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THERE's braw, braw lads on Yarrow braes,
That wander through the blooming heather ;
Can match the lads o' Gala water.
But there is ane, a secret ane,
Abune them a' I lo'e him better ;
The bonnie lad o' Gala water.
Although his daddic was nae laird,
And though I hae nae mickle tocher;
We'll tent our flocks on Gala water.
It ne'er was wealth, it ne'er was wealth,
That coft contentment, peace, or pleasure ;
Oh, that's the chiefest warld's treasure !
Braw, braw lads of Gala water,
Braw, braw lads of Gala water;
And follow my love through the water.
O'er yon moss amang the heather,
And follow my love through the water.
MY NANNIE'S AWA.
BURNS. Air-“ There'll never be peace until Jamie comes hame."
Now in her green mantle blythe Nature arrays,
The snaw-drap and primrose our woodlands adorn,
BURNS. Air-“Wandering Willie." HERE awa, there awa, wandering Willie,
Now tired with wandering, haud awa hame; Come to my bosom, my ae only dearie,
And tell me thou bringst me my Willie the same. Loud blew the cauld winter winds at our parting ;
It was nae the blast brought the tear in my ee; Now welcome the simmer, and welcome my Willie
The simmer to nature, my Willie to me.
wild horrors a lover alarms ! Awaken, ye breezes, row gently, ye billows,
And waft my dear laddie ance mair to my arms. But if he's forgotten his faithfullest Nannie,
Oh, still flow between us, thou wide roaring main! May I never see it, may I never trow it;
As altered by Mr. Erskine and Mr. Thomson. Here awa, there awa, wandering Willie,
, Here awa, there awa, haud awa hame; Come to my bosom, my ain only dearie,
Tell me thou bringst me my Willie the same.
Winter-winds blew loud and cauld at our parting,
Fears for my Willie brought tears in my ee;
As simmer to nature, so Willie to me.
How your dread howlings a lover alarms !
And waft my dear laddie ance mair to my arms.
Flow still between us, thou dark heaving main;
ain! Burns, with his usual judgment, adopted some of these alterations, and rejected
MY NANNIE O.
BEHIND yon hills where Stinchar flows
Mang moors an' mosses many 0,
And I'll awa to Nannie 0.
The westlan wind blaws loud an' shrill,
The night's baith mirk and rainy 0;
An' ower the hills to Nannie 0.
Nae artfu' wiles to win ye 0;
That wad beguile my Nannie 0.
As spotless as she's bonnie 0;
Nae purer is than Nannie.O.
I'm welcome aye to Nannie 0.
My riches a' 's my penny-fee,
An' I maun guide it cannie 0);
ne'er troubles me,
His sheep an' kye thrive bonnie 0;
An' hae nae care but Nannie 0.
Come weel, come wae, I care na by,
I'll take what Heaven will sen' me 0);
But live an' love my Nannie 0.
“In the printed copy of 'My Nannie 0,'” says Burns to Thomson, " the name of the river is horridly prosaic. I will alter it to · Behind yon hills where Lugar flows.' Girvan is the name of the river that suits the idea of the stanza best, but Lugar is the most agreeable modulation of syllables." The heroine of this song, written when the poet was very young, was a Miss Fleming, daughter of a farmer in the parish of Tarbolton, Ayrshire. Allan Ramsay wrote a song to the same exquisite melody, but it is in no respect equal to Burns'.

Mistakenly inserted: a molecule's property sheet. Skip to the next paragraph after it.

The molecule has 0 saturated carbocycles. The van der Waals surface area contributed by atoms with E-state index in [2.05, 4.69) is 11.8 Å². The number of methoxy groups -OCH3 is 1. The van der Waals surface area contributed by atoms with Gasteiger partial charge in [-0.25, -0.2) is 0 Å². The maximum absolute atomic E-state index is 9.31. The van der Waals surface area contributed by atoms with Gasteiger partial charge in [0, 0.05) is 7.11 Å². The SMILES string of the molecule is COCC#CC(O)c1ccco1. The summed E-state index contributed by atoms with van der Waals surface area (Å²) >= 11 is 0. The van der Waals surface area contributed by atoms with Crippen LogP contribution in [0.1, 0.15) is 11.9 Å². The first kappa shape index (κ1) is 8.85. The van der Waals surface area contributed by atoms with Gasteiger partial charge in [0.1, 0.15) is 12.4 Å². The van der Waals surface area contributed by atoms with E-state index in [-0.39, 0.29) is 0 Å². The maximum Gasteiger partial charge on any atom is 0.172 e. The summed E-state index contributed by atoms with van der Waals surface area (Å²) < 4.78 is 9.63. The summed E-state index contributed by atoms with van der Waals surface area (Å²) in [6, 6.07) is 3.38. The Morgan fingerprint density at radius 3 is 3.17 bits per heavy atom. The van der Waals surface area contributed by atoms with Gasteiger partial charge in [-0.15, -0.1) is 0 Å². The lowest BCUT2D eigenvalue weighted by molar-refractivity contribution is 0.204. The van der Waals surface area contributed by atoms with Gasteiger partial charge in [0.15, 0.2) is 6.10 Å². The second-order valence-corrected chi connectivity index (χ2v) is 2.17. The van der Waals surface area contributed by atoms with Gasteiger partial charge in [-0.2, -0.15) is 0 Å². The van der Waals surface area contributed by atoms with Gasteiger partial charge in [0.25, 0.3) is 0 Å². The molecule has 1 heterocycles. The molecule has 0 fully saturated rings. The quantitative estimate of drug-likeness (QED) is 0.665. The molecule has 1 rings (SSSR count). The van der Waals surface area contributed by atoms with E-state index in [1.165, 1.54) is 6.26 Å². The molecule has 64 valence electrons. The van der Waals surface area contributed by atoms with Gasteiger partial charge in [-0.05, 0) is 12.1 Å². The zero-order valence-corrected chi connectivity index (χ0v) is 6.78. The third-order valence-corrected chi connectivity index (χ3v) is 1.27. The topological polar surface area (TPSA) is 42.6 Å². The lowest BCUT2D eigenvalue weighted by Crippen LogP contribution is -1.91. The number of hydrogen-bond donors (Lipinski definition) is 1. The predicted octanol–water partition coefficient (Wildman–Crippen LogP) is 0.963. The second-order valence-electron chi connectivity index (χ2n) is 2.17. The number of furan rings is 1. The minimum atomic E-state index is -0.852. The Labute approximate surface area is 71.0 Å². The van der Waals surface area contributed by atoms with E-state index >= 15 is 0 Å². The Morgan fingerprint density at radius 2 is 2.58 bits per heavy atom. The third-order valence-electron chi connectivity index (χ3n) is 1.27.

The day returns, my bosom burns,
The blissful day we twa did meet;
Ne'er summer sun was half sae sweet.
And crosses o'er the sultry line ;
Heaven gave me more—it made thee mine.
Or nature aught of pleasure give;
For thee and thee alone I live!
Comes in between to make us part;
It breaks my bliss—it breaks my heart.
Ye banks and braes o' bonnie Doon,
How can ye bloom sae fresh and fair !
And I sae weary fou o' care !
That wanton through the flowery thorn ;
Departed never to return.
* " There is an air,” says Burns, in a letter to Mr. Thomson, " called The Caledonian Hunt's delight,' to which I wrote a song that you will find in Johnson. «Ye banks and braes o' bonnie Doon,' might, I think, find a place among your hundred, as Lear says of his nights. Do you know the history of the air? It is curious enough. A good many years ago, Mr. James Miller, writer in your good town, a gentleman whom possibly you know, was in company with our friend Clarke; and talking of Scottish music, Miller expressed an ardent ambition to be able to compose a Scots air. Mr. Clarke, partly by way of joke, told him to keep to the black keys of the harpsicord, and preserve some kind of rhythm, and he would infallibly compose a Scots air. Certain it is that in a few days Mr. Miller produced the rudiments of an air, which Mr. Clarke, with some touches and corrections, fashioned into the tune in question. Ritson, you know, has the same story of the black keys; but this account which I have just given you, Mr. Clarke informed me of several years ago. Now, to show you how difficult it is to trace the origin of our airs, I have heard it repeatedly asserted that this was an Irish air; nay, I met with an Irish gentleman who affirmed that he had heard it in Ireland among the old women; while, on the other hand, a countess informed me that the first person who introduced the air into this country was a baronet's lady of her acquaintance, who took down the notes from an itinerant piper in the Isle of Man. How difficult, then, to ascertain the truth respecting our poesy and music!"